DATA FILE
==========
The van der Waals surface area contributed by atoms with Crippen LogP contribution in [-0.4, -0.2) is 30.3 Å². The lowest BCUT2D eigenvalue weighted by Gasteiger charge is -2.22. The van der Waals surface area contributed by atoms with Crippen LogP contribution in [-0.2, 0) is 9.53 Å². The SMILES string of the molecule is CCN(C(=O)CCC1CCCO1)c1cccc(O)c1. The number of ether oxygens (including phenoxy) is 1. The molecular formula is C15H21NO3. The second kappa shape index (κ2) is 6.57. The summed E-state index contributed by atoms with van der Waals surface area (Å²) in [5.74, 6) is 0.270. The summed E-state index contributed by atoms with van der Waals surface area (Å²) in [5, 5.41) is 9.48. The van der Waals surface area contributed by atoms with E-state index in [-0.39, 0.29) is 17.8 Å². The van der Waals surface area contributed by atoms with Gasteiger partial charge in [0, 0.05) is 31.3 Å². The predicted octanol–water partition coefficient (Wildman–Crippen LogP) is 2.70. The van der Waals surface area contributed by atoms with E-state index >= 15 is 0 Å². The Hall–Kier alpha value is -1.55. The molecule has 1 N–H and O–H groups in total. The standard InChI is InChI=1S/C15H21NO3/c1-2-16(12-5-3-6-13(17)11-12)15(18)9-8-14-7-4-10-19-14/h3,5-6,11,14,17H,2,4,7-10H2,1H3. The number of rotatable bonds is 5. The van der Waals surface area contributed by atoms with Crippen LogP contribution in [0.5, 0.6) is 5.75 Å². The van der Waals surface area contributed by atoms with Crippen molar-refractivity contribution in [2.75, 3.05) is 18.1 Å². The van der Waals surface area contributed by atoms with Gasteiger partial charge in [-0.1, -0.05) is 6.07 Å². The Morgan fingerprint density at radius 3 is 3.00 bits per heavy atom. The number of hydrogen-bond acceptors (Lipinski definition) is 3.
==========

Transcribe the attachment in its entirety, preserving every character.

The van der Waals surface area contributed by atoms with Crippen LogP contribution in [-0.4, -0.2) is 30.3 Å². The lowest BCUT2D eigenvalue weighted by Gasteiger charge is -2.22. The van der Waals surface area contributed by atoms with Crippen LogP contribution in [-0.2, 0) is 9.53 Å². The SMILES string of the molecule is CCN(C(=O)CCC1CCCO1)c1cccc(O)c1. The number of ether oxygens (including phenoxy) is 1. The molecular formula is C15H21NO3. The second kappa shape index (κ2) is 6.57. The summed E-state index contributed by atoms with van der Waals surface area (Å²) in [5.74, 6) is 0.270. The summed E-state index contributed by atoms with van der Waals surface area (Å²) in [5, 5.41) is 9.48. The van der Waals surface area contributed by atoms with E-state index in [-0.39, 0.29) is 17.8 Å². The van der Waals surface area contributed by atoms with Gasteiger partial charge in [0, 0.05) is 31.3 Å². The predicted octanol–water partition coefficient (Wildman–Crippen LogP) is 2.70. The van der Waals surface area contributed by atoms with E-state index >= 15 is 0 Å². The Hall–Kier alpha value is -1.55. The molecule has 1 N–H and O–H groups in total. The standard InChI is InChI=1S/C15H21NO3/c1-2-16(12-5-3-6-13(17)11-12)15(18)9-8-14-7-4-10-19-14/h3,5-6,11,14,17H,2,4,7-10H2,1H3. The number of rotatable bonds is 5. The van der Waals surface area contributed by atoms with Crippen LogP contribution in [0.5, 0.6) is 5.75 Å². The van der Waals surface area contributed by atoms with Crippen molar-refractivity contribution in [2.75, 3.05) is 18.1 Å². The van der Waals surface area contributed by atoms with Gasteiger partial charge in [-0.1, -0.05) is 6.07 Å². The Morgan fingerprint density at radius 3 is 3.00 bits per heavy atom. The number of hydrogen-bond acceptors (Lipinski definition) is 3.